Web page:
Many companies are spending more on cloud infrastructure services than on data center hardware as they move to a cloud-first approach. But how safe are their remote work strategies overall, especially if they’re utilizing a multi-level access framework?
According to Marivi Stuchinsky, SVP, Global CTO at Technologent, many businesses are unprepared for IT hardware-related support needs, including everything from desktop and secure access to data center infrastructure and effective cloud strategies for remote work.
There’s no one size fits all for work from home technology that is simple, secure, scalable and accessible for maximum workforce productivity in the COVID-19 era.
Some facts about remote work, courtesy Technologent:
- While 84 percent of organizations will continue with remote workforces post COVID-19, the vast majority lack cohesive technology and cyberreality strategies to support that future.
- Remote workforce numbers will jump from 5M before the pandemic to 42M people post pandemic by 2021.
- With 63 percent of cyber incidents caused by employee accidental disclosure via phishing scams fostering malware, companies have a major challenge of technology oversight for remote workers accessing business network assets.
- Increasing Malware attacks related to COVID-19 cyber threat campaigns predicated on fears have made the threat landscape for business with remote workers much more difficult to navigate according to the United States Department of Homeland Security (DHS) Cybersecurity and Infrastructure Security Agency (CISA) and the United Kingdom’s National Cyber Security Centre (NCSC).
- Technology security vulnerabilities like insecure network connections, hardware , and inadequate IT support has made for easy routes into corporate networks with remote workers.
- Security challenges are already apparent with web collaboration tools without a clear company protocol and action plan for implementation and use.
- With the cost of a data breach increasing from $7.1 million in 2018 to $8.64 million in 2019, companies will be even more vulnerable to cyberthreats without proper planning and implementation of technology and security solutions for a viable remote workforce.
- VDI, VPN, email, service desk, and other IT team and workforce challenges will scuttle any remote workforce permanence plans and gains if not addressed from the outset before going to scale.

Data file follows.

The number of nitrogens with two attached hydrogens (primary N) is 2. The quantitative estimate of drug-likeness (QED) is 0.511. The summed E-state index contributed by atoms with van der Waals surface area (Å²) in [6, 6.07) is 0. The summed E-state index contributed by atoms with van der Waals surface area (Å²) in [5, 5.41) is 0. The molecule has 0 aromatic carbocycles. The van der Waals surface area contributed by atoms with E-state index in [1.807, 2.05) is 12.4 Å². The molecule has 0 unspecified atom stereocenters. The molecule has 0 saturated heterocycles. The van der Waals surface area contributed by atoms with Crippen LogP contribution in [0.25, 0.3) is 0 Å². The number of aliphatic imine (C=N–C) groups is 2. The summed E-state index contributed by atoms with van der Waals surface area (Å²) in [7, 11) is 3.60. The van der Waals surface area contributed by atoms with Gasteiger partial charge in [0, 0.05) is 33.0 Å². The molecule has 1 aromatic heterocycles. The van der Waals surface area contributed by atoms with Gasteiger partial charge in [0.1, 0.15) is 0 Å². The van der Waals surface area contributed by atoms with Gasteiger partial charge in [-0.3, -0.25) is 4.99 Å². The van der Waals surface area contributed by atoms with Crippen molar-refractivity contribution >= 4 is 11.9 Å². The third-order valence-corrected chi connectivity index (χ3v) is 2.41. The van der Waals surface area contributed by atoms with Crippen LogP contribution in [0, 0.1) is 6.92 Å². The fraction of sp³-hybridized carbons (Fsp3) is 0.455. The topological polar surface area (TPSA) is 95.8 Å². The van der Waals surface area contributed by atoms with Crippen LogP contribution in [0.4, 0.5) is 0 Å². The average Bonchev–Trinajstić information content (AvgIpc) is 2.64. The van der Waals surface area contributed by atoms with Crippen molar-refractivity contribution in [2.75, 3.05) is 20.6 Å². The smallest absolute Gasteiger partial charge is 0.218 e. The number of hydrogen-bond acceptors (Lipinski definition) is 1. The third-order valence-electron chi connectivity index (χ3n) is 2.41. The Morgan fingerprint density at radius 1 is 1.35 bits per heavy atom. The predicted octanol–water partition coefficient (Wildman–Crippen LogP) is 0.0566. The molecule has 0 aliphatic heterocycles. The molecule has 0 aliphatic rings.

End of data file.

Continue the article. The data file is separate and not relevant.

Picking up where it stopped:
- Many company network infrastructure setups aren’t hardened for security of PCI, PII and PHI data transmission and companies have not universally implemented identity access management tools and protocols for secure remote work from home plans.
- Network strain from increased bandwidth needs to cellular network strain where heavier use may result in quality issues for video conferencing along with remote worker broadband costs are potential challenges. While major carriers like Verizon, AT&T, and T-Mobile say their networks can handle the load, the details of how this works in the long-term are less clear.
What you can do to ensure safe work from home strategies
Technologent CTO Marivi Stuchinsky leads a global engineering team supporting Fortune 500 clients in implementation of projects covering technology, business transformation, and “as-a-service” managed services programs.
“Businesses will need a partner that can be a single point of contact for creating and executing a holistic and well thought out plan including cloud strategies, technology deployment, training, and adoption of remote workforce solutions such as VDI, VPN and SDP,” explained Stuchinsky.
“It’s critical that these edge-to-edge technology solutions reduce complexity while enabling broad remote connectivity and security that protects company assets and intellectual property.”
Michael McLaughlin, CIO, VP Technologent, says IT departments are looking for the flexibility of cloud, but a hybrid approach is more common.
“Right now, there’s a lot of focus on cloud investments because it’s a quick way to spin-up capacity. For the most part, it also doesn’t require physical, on-site presence,” he says.
Establishing identity and credentials for access are key components of a WFH infrastructure. These really should be paid attention to.
“Hyperscale customers have the most secure environments out there; the trick isn’t ‘how do I make the cloud secure,’ because those providers are already working on that. The key is a bridge between on-premise environments & cloud environments. You need a consistent policy behind access and credentialing controls between either side for a safe remote work strategy.”